Exclusion criteria: age above 18 years; patients who intend to consume alcohol during the treatment course; presence of any renal or hepatic compromise or any pre-existing hyperlipidaemia; coexistence of any other dermatoses involving the face; immunocompromised patients; patients with medical diseases like diabetes mellitus or epilepsy; patients unwilling to undergo the necessary investigations; patients unwilling (or not able) to attend later post-treatment follow-up visits.

Full history was taken from each patient including: age, gender, duration of disease and previous treatment. Physical examination was done to evaluate the severity of acne. Scoring of severity of acne was carried out using the Global Acne Grading System (GAGS) [11]. The system considers six locations on the face and chest/ upper back, with a factor for each location based strictly on the surface area (forehead = 2, right cheek = 2, left cheek = 2, nose = 1, chin = 1, chest and upper back = 3), distribution, and density of pilosebaceous units. Acne was defined as mild acne in which the count of pustules is less than 20 and the count of papules is less than 10, moderate acne in which the count of pustules is ranging between 20 and 40 and the count of papules is ranging between 10 and 30 and severe acne in which the count of pustules is more than 40 and the count of papules is more than 30. Exclusion criteria were: single papules or comedones, and coexistence of any other dermatoses involving the face and allergy to medications, immunocompromised patients, diseases or drugs that interfere with clotting systems, patients with medical diseases like diabetes mellitus or epilepsy. Formal consent was taken from all parents of the patient before starting the trial of treatment, after full explanation of the nature of the disease, course, treatment, prognosis and its complications, the target of the present work regarding the drug, its efficacy, side effects, the method and duration of treatment and follow-up. Patients were instructed to use retinoid as a single dose in the morning. The clinical evaluation was done every month. Side effects were recorded at each visit. All patients had laboratory tests performed (peripheral blood morphology with smear, triglycerides, total cholesterol, low-density lipoprotein (LDL), amylase, bilirubin, asparagine amino transferase (AST), alanine amino transferase (ALT), γ-glutamyl transpeptidase (GGTP), glucose, alkaline phosphatase). Patients were divided into three groups according to age, Group A: 30 individuals – aged 9–11, Group B: 30 individuals – aged 12–13, and control Group C; 30 individuals – aged 14–18. Group C is a control group, including patients with acne, who have not previously been treated for isotretinoin. These are patients with moderate, severe and inflammatory acne vulgaris; with symptoms of acne from the beginning of adolescence. The study was conducted from January 2010 to November 2018; and observation after treatment was carried out from March 2010 to November 2018.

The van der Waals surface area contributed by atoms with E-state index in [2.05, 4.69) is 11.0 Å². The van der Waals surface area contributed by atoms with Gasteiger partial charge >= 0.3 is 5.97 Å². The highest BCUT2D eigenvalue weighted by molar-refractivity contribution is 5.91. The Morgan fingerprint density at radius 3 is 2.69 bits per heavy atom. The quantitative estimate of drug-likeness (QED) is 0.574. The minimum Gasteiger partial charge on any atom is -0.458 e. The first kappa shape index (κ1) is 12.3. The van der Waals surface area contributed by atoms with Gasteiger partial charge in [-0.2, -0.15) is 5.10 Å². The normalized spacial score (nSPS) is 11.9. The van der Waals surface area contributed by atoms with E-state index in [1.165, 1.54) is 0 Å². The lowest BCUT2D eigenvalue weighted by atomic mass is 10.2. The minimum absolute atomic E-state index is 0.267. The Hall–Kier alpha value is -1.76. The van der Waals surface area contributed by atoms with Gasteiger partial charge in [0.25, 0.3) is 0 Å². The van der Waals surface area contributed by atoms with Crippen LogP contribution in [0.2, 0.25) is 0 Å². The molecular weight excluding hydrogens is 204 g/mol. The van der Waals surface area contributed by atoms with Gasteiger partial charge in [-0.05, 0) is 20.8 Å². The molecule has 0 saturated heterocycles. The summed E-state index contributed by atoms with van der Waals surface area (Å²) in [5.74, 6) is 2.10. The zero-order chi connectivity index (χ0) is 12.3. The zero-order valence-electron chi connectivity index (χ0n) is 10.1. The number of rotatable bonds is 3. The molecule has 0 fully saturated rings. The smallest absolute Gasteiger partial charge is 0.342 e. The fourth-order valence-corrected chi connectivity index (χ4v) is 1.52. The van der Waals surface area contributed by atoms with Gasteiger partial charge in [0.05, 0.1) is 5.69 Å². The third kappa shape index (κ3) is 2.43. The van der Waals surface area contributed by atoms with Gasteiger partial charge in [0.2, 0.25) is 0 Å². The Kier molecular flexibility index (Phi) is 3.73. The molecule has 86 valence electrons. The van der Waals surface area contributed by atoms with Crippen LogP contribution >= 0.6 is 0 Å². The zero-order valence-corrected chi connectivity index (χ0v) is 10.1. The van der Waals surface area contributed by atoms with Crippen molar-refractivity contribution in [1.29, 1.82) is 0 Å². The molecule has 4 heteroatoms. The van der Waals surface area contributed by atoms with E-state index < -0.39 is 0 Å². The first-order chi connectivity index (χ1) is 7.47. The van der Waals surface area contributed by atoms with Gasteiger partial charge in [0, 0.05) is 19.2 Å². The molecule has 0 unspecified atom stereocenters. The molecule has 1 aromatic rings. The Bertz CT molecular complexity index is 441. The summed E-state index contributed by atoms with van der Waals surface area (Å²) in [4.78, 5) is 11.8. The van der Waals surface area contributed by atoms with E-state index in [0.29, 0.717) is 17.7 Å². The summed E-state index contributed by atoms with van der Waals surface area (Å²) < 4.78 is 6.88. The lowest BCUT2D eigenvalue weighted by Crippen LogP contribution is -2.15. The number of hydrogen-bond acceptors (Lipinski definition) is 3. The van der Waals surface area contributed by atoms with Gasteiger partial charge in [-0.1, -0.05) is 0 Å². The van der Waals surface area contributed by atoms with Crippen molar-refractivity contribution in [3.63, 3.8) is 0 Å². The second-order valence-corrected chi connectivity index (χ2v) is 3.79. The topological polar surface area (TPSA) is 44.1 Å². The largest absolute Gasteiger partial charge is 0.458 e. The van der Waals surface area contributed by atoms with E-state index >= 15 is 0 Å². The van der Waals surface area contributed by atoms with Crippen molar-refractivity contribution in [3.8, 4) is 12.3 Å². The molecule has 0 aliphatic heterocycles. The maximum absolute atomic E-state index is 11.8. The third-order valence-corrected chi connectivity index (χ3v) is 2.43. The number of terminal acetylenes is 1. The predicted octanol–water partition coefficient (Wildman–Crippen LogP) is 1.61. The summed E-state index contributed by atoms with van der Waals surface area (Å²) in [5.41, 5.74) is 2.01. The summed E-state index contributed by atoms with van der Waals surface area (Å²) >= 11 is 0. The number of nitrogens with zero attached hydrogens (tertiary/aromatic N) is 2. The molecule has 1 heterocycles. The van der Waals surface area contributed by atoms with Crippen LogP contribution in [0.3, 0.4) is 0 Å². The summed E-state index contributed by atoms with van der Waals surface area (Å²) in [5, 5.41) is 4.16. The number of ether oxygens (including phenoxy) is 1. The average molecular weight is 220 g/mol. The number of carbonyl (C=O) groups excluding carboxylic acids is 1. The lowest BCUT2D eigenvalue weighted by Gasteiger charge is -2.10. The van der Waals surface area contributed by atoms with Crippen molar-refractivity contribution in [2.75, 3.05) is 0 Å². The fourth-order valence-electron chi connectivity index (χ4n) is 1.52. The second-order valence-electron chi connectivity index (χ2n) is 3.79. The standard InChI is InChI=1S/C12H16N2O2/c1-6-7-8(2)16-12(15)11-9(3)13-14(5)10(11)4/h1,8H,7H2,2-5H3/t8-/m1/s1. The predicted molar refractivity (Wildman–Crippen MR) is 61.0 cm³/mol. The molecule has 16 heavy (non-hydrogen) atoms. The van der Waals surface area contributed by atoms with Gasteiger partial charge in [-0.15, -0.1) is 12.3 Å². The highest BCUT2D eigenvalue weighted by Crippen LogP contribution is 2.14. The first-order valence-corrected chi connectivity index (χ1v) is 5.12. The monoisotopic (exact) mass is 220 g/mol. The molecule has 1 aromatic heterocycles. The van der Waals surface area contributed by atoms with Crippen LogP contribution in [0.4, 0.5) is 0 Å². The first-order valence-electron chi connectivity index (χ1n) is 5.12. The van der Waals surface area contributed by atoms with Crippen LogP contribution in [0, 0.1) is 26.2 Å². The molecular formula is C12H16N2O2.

Statistical analysis

Statistical analysis was done using SPSS version 20 (Statistical Package for Social Sciences).

Comparison between groups was done by using independent sample t-test. Comparison before and after treatment (in each group) was done by paired t-test, comparison of the reduction rate of the lesions in both groups was done by using χ2 test. A p-value < 0.05 was considered as significant.

Demographic data and adverse side effects after taking isotretinoin (10, 20 or 30 mg) did not differ considerably between the three presented groups and were not statistically notable (Table 1).

Table 1

Statistical analysis 90 children treatment by isotretinoin

ActivelyNumber of respondentsPercentage
Group 1Group 2Group 3TotalGroup 1Group 2Group 3Total
City/village: C30161864100.00%53.33%60.00%71.11%
City/village: V01412260.00%46.67%40.00%28.89%
City/village: Total30303090100.00%100.00%100.00%100.00%
Dose (mg): 10302032100.00%6.67%0.00%35.56%
Dose (mg): 2002822500.00%93.33%73.33%55.56%
Dose (mg): 3000880.00%0.00%26.67%8.89%
Dose (mg): Total30303090100.00%100.00%100.00%100.00%
Early treatment: no3030969100.00%100.00%30.00%76.67%
Early treatment: yes0021210.00%0.00%70.00%23.33%
Early treatment: Total30303090100.00%100.00%100.00%100.00%